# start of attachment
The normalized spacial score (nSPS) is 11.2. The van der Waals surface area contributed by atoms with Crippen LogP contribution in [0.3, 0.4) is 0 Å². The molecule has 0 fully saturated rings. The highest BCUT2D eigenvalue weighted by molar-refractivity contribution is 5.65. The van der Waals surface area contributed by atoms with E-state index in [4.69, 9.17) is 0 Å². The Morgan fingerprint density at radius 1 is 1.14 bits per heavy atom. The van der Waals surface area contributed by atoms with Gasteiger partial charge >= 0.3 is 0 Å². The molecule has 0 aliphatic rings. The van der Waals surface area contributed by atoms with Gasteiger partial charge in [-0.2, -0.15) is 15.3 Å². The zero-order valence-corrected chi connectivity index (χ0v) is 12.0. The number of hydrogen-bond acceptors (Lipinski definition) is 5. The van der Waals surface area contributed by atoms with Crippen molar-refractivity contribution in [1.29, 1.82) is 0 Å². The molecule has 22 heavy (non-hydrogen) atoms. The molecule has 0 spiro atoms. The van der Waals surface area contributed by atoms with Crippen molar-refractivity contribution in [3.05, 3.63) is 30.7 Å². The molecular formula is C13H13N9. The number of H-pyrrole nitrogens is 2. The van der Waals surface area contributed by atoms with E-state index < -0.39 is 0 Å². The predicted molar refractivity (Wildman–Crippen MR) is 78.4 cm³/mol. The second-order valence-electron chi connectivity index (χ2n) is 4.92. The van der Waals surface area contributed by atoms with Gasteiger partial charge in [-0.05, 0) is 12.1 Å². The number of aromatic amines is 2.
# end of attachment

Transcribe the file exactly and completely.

The normalized spacial score (nSPS) is 11.2. The van der Waals surface area contributed by atoms with Crippen LogP contribution in [0.3, 0.4) is 0 Å². The molecule has 0 fully saturated rings. The highest BCUT2D eigenvalue weighted by molar-refractivity contribution is 5.65. The van der Waals surface area contributed by atoms with E-state index in [4.69, 9.17) is 0 Å². The Morgan fingerprint density at radius 1 is 1.14 bits per heavy atom. The van der Waals surface area contributed by atoms with Gasteiger partial charge >= 0.3 is 0 Å². The molecule has 0 aliphatic rings. The van der Waals surface area contributed by atoms with Gasteiger partial charge in [-0.2, -0.15) is 15.3 Å². The zero-order valence-corrected chi connectivity index (χ0v) is 12.0. The number of hydrogen-bond acceptors (Lipinski definition) is 5. The van der Waals surface area contributed by atoms with Crippen molar-refractivity contribution in [1.29, 1.82) is 0 Å². The molecule has 22 heavy (non-hydrogen) atoms. The molecule has 0 spiro atoms. The van der Waals surface area contributed by atoms with Crippen molar-refractivity contribution in [3.05, 3.63) is 30.7 Å². The molecular formula is C13H13N9. The number of H-pyrrole nitrogens is 2. The van der Waals surface area contributed by atoms with E-state index < -0.39 is 0 Å². The predicted molar refractivity (Wildman–Crippen MR) is 78.4 cm³/mol. The second-order valence-electron chi connectivity index (χ2n) is 4.92. The van der Waals surface area contributed by atoms with Gasteiger partial charge in [-0.05, 0) is 12.1 Å². The number of aromatic amines is 2.